Green Screen Portraiture
Green or blue screen photography a.k.a. Chroma Key lets you place a portrait subject anywhere your imagination takes you. Chroma Key is a video term for electronically inserting an image from one camera into the picture produced by another. That’s how The Weather Channel shows Uncle Dave standing in front of an animated map that’s not really there.
We photographers can do that, too. Simply shoot your portrait against a Chroma Key (blue or green) backdrop, import the image into digital editing software, extract the Chroma Key background and replace it with another image using compositing software.
One of the best available is Digital Anarchy’s (www.digitalanarchy.com) Primatte 5.0 that lets photographers automatically remove the background, add custom backdrops, and color correct the image—all within its new interface. When batch processing large numbers of photographs, a redesigned AutoMask tool produces a high success rate and easier functionality. Smarter algorithms help Primatte identify the background color, automatically key it out and remove color spill without user interaction. New Backdrop and Overlay features let you add custom backgrounds and logos directly from inside Primatte. The new version includes a new Fix Lighting tool that helps with better keying around wrinkles, hotspots, and shadows in unevenly lit backgrounds, all of which are a challenge when shooting green screen portraits.
Paper For Unique Portraits
Looking to give your portraits a completely different style? Designed for photographers seeking to enhance their images with a metallic look, Moab’s (http://moabpaper.com) Slickrock Metallic Pearl 260 paper/media has a high gloss and unique sheen that’s reminiscent of the ultra-smooth and slick sandstone surface of the famous bike trail that loops through the desert plains of Moab. Slickrock Metallic Pearl 260 is a microporous, pearlescent metallic paper featuring a glossy surface with instant dry time. A scratch-resistant coating produces vivid color on a medium-weight 12 mil metallic paper stock. The paper is designed to be printed using Photo Black ink sets. Slickrock Metallic Pearl 260 is available in 50-sheet boxes in sizes 5x7”, 8.5x11”, 13x19”, A2, and A4, plus rolls sized 17, 24, and 44 inches wide by 100 feet long.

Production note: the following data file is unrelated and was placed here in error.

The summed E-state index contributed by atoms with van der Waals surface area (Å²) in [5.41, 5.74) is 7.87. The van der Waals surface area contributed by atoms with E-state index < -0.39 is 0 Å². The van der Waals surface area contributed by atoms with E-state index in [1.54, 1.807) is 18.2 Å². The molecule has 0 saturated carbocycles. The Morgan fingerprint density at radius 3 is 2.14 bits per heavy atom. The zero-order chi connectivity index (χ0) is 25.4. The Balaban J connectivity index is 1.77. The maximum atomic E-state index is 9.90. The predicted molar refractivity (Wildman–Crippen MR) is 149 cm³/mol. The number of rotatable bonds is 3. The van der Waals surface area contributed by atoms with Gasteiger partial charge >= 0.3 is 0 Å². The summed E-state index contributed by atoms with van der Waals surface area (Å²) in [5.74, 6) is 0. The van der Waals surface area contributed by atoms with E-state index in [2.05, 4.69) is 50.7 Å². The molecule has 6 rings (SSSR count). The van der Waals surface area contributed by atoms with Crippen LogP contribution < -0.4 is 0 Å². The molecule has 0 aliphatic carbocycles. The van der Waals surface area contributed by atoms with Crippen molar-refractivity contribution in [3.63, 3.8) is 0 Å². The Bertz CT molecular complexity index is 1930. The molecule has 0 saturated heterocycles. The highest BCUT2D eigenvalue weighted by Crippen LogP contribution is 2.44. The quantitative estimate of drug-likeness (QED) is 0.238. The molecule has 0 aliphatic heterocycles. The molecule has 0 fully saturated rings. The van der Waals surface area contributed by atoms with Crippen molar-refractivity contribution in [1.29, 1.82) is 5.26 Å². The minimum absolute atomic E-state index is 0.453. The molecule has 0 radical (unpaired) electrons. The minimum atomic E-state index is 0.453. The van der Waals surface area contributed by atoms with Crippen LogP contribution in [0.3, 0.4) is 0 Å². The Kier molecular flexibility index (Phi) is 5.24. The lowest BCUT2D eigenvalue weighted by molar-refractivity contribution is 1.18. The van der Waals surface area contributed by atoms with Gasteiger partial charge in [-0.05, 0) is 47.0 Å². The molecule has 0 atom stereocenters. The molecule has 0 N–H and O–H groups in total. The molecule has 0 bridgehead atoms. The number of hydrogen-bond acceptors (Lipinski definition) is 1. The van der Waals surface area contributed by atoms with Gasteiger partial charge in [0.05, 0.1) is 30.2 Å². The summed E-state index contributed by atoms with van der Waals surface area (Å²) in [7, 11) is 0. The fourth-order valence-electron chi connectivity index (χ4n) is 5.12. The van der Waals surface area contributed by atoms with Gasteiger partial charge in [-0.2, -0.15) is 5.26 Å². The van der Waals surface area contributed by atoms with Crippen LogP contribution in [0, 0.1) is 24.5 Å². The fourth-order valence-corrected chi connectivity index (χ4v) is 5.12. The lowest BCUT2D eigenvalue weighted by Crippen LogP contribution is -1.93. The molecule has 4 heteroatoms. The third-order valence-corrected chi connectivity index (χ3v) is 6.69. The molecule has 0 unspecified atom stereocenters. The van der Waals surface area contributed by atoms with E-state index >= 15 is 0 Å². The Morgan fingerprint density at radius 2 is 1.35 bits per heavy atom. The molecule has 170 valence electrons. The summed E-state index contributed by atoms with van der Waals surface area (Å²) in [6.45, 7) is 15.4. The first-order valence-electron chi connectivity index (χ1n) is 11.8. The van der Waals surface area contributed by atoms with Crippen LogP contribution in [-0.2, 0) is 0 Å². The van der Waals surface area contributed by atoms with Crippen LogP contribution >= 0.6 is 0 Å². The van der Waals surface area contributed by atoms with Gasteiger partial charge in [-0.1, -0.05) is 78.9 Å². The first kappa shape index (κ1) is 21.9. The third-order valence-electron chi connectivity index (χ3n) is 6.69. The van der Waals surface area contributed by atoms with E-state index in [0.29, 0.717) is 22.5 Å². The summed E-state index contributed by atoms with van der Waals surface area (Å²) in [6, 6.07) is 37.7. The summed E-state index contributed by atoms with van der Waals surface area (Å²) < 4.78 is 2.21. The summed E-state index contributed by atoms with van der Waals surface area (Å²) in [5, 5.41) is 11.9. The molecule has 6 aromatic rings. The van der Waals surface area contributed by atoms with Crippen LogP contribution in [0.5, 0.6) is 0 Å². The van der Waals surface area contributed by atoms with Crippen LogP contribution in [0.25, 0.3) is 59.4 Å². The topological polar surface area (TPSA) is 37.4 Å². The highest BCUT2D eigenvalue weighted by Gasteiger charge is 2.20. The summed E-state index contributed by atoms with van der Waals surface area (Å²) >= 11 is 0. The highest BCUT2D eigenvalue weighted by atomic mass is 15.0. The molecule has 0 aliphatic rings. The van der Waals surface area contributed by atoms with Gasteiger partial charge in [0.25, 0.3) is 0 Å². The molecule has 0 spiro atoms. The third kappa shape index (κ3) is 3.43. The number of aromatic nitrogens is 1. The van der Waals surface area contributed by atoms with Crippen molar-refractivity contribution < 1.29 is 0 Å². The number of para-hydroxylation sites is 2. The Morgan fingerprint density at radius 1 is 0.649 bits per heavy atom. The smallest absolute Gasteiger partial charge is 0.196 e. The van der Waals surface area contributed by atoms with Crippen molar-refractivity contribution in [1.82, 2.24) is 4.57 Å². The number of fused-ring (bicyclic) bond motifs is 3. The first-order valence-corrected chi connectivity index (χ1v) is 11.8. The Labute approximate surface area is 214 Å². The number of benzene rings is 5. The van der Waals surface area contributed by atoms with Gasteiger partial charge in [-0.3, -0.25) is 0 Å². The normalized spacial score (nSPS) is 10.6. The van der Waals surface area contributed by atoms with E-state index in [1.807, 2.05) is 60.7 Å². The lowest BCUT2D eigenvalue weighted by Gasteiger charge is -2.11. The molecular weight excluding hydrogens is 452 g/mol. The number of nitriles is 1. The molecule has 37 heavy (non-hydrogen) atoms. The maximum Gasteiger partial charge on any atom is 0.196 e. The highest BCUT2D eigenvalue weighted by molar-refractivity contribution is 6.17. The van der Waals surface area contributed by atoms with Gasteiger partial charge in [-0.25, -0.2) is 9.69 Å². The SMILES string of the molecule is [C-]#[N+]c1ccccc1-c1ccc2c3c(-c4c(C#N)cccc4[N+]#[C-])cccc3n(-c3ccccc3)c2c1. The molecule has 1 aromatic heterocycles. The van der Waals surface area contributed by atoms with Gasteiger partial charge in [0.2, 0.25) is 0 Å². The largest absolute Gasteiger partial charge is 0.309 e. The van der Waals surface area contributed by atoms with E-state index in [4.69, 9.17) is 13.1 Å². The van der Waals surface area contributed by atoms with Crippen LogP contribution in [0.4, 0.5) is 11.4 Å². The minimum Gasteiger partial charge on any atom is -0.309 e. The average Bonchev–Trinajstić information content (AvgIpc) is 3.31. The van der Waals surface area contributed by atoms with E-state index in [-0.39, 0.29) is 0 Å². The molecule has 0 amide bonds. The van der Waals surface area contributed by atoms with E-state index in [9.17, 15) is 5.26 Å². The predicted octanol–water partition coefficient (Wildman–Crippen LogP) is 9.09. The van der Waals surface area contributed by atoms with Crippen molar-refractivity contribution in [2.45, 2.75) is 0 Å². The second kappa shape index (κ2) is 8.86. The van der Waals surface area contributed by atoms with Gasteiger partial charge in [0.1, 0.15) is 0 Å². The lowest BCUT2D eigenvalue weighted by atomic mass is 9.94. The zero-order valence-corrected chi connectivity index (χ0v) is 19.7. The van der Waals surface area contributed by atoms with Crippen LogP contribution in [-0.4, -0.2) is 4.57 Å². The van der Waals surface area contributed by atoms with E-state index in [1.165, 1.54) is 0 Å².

Photoshop Action/Presets Of The Month
One of the oft-overlooked ways of applying effects to a portrait is by using presets. They’re similar to Photoshop Actions and are a tiny bit more complicated to install but are available to run within Adobe Camera Raw, Adobe Bridge via the (right-click/Control-click) Develop Setting menu, or within Adobe Lightroom as Presets in the Develop module. Presets are typically tiny (4K) .XMP files in Photoshop and Gavin Phillips has put together three different sets, including Fashion FX, Chic BW, and Retro Passion. The name of specific effects such as Color Bump Vignette, Color Fade 1, 2, 3, Mist, and Moonlight give you a pretty good idea of what they look like, but visit Phillips’s website (www.photoeffects.biz/fashionfx.html) to see a few before and after examples.
As always, keep in mind one of Farace’s immutable laws of the computing universe: all actions—and presets, too—are subject dependent and what looks good with one image may not look so hot with another one. Each set costs $89.95 or you can purchase all three for $179.95. (Note: These were the prices at deadline.) If you have been looking for ways to quickly apply effects to your portrait and wedding photography, check out Phillips’s presets.